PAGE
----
Sometimes, spaces look playful... but you can't actually play in them. image: reddit
Don't get me wrong. I love ball pits as much as the next guy. I spent pretty much every afternoon of my childhood at Chuck E. Cheese (and, unlike kids today, I actually got to run around and play by myself while the parents drank pitchers of beer). I'm all about play, and I'm stoked that so many Silicon Valley startups want ball pits.
But here's the thing: many designers and office managers think their job is complete once they've got that ball pit installed.
Creating a playful office space requires more than that.
I mean, sure, the ball pit is a great start! Because one of the requirements for play is managers and an environment that foster and encourage fun, creative behavior. A ball pit is a great indicator of exactly that...
AND ONLY IF.
Other cultural cues are consistent with that message.
You can't install a ball pit and then ruthlessly drive employees; punish them for benevolent transgressions; micromanage; and focus more on winning than mutual enjoyment during "fun" activities.
Even well-meaning managers can screw this up. For example, as I wrote in The Top 2 Mistakes Managers Make in "Gamifying" Work, And How to Correct Them,
Before you can study anything in psychology, you need to define it. Which is why there is a formal definition of play.
The post continues:
Another critical dimension of play is that it is self-directed. Moreover, it requires (and builds) trust.
In other words, play is:
So now, let's think about some examples of "playful" office spaces.
Some have games and comfy chairs:
Some have astroturf and plants:
Or cool furniture:
Then there's slides and ball pits.
It looks nice. And it's true that we like things that look nice. Creating an area with fun colors, open space, high ceilings, and lots of, like, circles and round things can, itself, help foster creativity.
But in order to truly foster play, these spaces have to be.. .flexible. Moldable. You have to be able to use them in more than one "right" way.
Think about how much fun children have with some complicated toy it took their parents hours to assemble...
Verses how much fun they have with the box and the wrapping paper.
This is because there is one way to use the fancy toy... and a million imaginative ways to use the box. And! You don't have to worry about messing up the box, breaking the box, or playing with it "wrong". So you're free to mark it up, throw it, ride it down the stairs -- whatever you want.
image: Paige Hays.
How do you do have that interaction with a slide, a hammock chair, or astroturf?
Or even a ball pit?
Another way to ask this: which playground would you rather play on? Which one will still be fun after one, two, or even twenty visits?
Or this one:
image: Tom Moore
So clearly, designers, managers and architects need to consider more than aesthetics in their "playful" design. They need to do, first and ongoingly, four things:
1. Make an opening move.
When Ruby -- who, let's be real, is my boss -- wants to play, she initiates by making the opening move:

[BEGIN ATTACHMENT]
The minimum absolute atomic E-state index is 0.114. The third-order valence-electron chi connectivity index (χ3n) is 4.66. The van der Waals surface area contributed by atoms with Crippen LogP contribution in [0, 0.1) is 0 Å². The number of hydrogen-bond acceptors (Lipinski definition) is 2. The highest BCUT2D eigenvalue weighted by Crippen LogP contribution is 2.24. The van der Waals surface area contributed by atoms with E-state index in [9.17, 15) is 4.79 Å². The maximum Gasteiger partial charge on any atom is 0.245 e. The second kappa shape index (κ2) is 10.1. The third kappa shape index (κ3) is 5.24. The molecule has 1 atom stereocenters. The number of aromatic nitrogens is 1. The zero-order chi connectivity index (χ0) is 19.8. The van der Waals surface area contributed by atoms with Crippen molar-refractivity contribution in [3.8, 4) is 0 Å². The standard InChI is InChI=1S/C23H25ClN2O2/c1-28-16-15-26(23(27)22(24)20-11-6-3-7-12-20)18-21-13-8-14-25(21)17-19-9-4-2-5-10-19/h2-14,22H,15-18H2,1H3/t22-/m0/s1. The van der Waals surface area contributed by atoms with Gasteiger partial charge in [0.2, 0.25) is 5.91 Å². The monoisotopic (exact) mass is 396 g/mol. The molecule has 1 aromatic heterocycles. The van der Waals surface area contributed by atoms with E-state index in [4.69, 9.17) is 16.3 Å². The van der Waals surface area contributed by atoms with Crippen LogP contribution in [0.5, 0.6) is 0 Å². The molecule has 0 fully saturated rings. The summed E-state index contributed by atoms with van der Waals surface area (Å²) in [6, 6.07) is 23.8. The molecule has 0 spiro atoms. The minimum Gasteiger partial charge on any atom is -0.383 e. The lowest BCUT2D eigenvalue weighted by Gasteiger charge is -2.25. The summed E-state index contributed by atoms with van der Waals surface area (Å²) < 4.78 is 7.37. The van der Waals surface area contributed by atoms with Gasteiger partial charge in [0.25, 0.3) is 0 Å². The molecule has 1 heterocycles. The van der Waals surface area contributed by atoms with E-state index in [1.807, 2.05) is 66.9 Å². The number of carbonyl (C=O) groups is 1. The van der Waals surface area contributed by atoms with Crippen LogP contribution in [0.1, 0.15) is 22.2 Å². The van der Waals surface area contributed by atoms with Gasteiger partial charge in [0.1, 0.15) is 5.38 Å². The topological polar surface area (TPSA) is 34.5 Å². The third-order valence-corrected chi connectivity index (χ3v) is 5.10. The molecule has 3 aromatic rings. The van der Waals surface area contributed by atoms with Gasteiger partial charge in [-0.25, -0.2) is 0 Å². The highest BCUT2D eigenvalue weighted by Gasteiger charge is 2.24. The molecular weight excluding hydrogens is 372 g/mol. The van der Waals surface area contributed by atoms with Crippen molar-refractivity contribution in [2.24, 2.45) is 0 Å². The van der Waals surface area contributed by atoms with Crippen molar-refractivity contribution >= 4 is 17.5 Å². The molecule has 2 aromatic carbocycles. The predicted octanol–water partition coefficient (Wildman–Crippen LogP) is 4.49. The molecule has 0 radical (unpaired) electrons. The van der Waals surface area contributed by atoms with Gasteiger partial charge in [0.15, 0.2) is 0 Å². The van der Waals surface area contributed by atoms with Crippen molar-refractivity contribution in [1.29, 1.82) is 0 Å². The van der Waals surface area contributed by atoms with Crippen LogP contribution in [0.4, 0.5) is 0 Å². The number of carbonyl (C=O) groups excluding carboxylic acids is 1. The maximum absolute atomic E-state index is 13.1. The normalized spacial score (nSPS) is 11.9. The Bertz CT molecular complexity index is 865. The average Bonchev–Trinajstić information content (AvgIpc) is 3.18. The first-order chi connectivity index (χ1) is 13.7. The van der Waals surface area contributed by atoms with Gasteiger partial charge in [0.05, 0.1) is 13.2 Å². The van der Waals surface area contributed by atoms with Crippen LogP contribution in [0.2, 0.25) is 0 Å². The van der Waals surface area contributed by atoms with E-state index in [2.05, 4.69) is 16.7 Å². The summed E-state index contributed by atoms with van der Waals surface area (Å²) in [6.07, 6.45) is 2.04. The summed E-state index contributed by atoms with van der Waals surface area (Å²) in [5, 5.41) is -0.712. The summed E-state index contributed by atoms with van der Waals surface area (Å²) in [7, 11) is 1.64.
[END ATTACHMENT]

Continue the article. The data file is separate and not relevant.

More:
She bows. Wags her tail. Makes eye contact with me... and then pounces. Does something goofy. Makes herself vulnerable. (I could reject her offer, after all.)
As I mentioned earlier, playfulness requires and builds trust. As a manager, you're probably going to have to be the initiator. You're going to have to make yourself vulnerable first. You're going to have to make the opening move.
You have to show trust, in order to get your employees to trust you. You've got to show them -- with your behavior, not just your ball pit -- that play is encouraged here.
2. Model playful behaviors.
The managers in my "Failed Gamification" post didn't model the values they wanted to see. They just punished people who didn't participate.
See the difference?
Moreover, by setting examples and guidelines instead of rules, you open up opportunities for innovation, creativity, and "first followers":
3. Allow (and even encourage) failure.
Remember when Facebook was a little baby that was rapidly becoming a tech giant? Remember what their motto was? I'll give you a hint:
It was "move fast and break things".
Explicitly allowing for failure in its motto was one of the reasons Facebook's engineers felt empowered to test creative ideas out on their own -- without having to run everything by a manager.
This meant that instead of going to Mark Zuckerberg to ask permission to try something, they could approach him with data and results.
Of course, as they continued growing, they eventually had to change their motto.
"Move fast with stable infrastructure."
This updated motto imposed guidelines and accountability, while still preserving the original message: it's okay to break things. It's okay to try new ideas.
And that's one of the reasons Facebook has continued to thrive.
John C. Maxwell explores this in rich and engaging detail in his bestseller, Failing Forward: Turning Mistakes Into Stepping Stones for Success.
4. Combine teamwork with individual autonomy.
Play is, by definition, self-directed. It has to be -- in order to ensure mutual enjoyment, participants must have the power to adjust accordingly to circumstances and individuals around them.
Let's use dogs as an example again. Dogs can weight two pounds, and they can weigh two hundred pounds. Yet, somehow, they are all able to play together at the beach or the dog park by adjusting their play styles to the ages and sizes of the dogs around them.
Children do the same thing. There's a reason third graders can play kickball with the eighth graders. And it's not because their teacher tells everyone what to do, and when, and how hard.
Playful adults need the power and space to do the same thing. No one likes to be micromanaged. In fact, one of the conclusions of my gamification post was: